The secondary conclusion from the survey is that comparisons between Canadian and American force structures are not the only standards of measure for determining whether an amphibious capability is appropriate for Canada. Being close neighbours, the natural tendency of Canadians is to seek the first point of reference for a comparison in the United States. To conclude automatically that an amphibious capability has no relevance for Canada based on one example ignores a very wide range of options that can be studied in 80 other countries. Any decision about amphibious forces for Canada must be based on sound appraisal of the entire range of options.

Whether in a domestic or foreign context, having an amphibious capability that is readily deployable at short notice can provide strategically important effects. This is especially true in cases of humanitarian relief and disaster assistance. Such a capability can also be of significant operational and tactical benefit in joint and combined [military] operations where the naval force is needed to provide critical logistical support. M/NI forces are undoubtedly difficult to categorize, but their key characteristics are flexibility and responsiveness.

Marine forces are significantly different from army forces. Moreover, the wide range in types and capabilities of M/NI forces means they must be thoroughly studied and completely understood by joint force commanders. While the average data presented here suggests a general system of categorization, the variation within the categories was significant. These facts should serve as cautions to both force structure planners and force employers.

Suggestions that amphibious capabilities have no relevance for Canada unless they can meet all of the needs of the army units to be moved are not supported by the data in the survey. In fact, the lift and sustainment capacities of National Contingency Forces tend to be limited, just as they are in all other types of M/NI amphibious forces. These limited means suggest that the volumetric capacity of the lift dictates the type and character of the land force to be moved, rather than the reverse. A ‘perfect fit’ between naval capacity and army requirement does not appear to exist.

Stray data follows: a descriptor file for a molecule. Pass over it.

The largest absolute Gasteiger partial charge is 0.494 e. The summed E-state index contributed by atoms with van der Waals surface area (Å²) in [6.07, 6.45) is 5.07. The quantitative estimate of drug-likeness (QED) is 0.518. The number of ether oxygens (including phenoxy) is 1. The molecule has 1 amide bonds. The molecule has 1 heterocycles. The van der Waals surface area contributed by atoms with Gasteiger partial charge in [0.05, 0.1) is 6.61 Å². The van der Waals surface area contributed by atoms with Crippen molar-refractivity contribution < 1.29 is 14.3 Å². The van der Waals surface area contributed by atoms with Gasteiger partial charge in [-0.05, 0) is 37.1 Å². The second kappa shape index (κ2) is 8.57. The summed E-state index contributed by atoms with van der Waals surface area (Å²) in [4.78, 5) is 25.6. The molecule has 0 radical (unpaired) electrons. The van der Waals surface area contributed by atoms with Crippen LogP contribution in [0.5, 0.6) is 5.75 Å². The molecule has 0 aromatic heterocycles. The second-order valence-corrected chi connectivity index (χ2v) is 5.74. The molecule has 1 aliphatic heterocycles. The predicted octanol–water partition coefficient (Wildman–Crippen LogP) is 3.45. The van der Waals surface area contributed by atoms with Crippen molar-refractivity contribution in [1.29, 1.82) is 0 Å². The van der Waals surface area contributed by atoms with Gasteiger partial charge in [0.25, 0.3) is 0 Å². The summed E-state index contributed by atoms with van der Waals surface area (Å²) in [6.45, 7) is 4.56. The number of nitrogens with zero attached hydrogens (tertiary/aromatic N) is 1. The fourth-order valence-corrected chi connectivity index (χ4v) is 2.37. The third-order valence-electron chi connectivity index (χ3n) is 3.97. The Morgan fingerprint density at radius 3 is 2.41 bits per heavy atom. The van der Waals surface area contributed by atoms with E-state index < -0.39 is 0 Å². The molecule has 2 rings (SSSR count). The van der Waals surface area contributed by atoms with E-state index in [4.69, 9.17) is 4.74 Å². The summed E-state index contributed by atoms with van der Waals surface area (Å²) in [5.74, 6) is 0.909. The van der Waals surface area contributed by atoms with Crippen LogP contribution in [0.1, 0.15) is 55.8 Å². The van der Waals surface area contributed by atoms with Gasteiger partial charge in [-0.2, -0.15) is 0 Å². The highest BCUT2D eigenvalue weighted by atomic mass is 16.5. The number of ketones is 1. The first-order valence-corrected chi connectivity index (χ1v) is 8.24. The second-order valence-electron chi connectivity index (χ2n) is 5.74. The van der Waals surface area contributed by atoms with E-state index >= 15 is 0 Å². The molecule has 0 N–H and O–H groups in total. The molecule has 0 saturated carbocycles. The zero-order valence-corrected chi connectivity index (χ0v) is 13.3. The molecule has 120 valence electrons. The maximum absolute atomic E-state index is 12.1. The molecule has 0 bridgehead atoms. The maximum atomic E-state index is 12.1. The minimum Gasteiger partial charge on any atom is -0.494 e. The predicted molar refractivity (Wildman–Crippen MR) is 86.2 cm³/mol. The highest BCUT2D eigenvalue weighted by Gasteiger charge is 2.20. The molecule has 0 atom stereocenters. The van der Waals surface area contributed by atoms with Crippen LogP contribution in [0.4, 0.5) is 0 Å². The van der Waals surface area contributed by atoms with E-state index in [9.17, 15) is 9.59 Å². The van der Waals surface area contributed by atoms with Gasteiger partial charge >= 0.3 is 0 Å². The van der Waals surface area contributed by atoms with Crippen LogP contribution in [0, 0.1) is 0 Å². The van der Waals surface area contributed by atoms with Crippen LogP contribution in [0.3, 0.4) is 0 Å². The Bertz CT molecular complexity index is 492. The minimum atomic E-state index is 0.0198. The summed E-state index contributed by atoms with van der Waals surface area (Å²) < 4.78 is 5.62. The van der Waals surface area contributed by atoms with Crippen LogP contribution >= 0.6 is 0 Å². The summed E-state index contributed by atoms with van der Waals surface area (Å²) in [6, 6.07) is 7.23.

The key to the amphibious design process is recognizing that naval solutions to defence problems will be inspired by a different philosophy of operation and motivated by different principles from those of land forces. In practically all circumstances, these motives will produce unique concepts of operation that are reflective of their origins. For some problems, they are the only reasonable solution. For others, they will be more expensive and take longer to accomplish the tasks. Recognizing these advantages and limitations is central to the decision to, or not to, create an amphibious capability.

Ken Hansen is an independent defence analyst and owner of Hansen Maritime Horizons, based in Halifax, NS.  He is a member of the Science Advisory Committee for Atlantic Oceans Research Enterprise and a contributor to the Security Affairs Committee for the Royal United Services Institute.  His research includes joint and interagency maritime security theory and doctrine, procurement, planning processes, and logistical requirements.

Ken was the Military Co-Chair of the Maritime Studies Programme at Canadian Forces College in Toronto before holding the naval defence fellowship at Dalhousie University.  Retired from the navy in 2009 with the rank of Commander after a 33 year career, he joined the Dalhousie University Centre for Foreign Policy Studies as a resident research fellow and lecturer before appointment as Adjunct in Graduate Studies (Department of Political Science) in 2013.  He has been a contract researcher working on shipbuilding costs for the Parliamentary Budget Officer.  Ken has published over 30 articles in professional journals, nine chapters for collected works plus edited and contributed to two books.  He is a frequent commentator on radio and television.

This work is the sole opinion of the author and does not necessarily represent the views of the Canadian Armed Forces, the Canadian Department of National Defence, the Royal Canadian Mounted Police or the Royal United Services Institute of Nova Scotia.  The author may be contacted by email at: [email protected]

RUSI(NS) Staff

Editorial Staff at RUSI (NS). This work is the sole opinion of the author and does not necessarily represent the views of the Canadian Department of National Defence, the Canadian Armed Forces, the Royal Canadian Mounted Police or the Royal United Services Institute of Nova Scotia.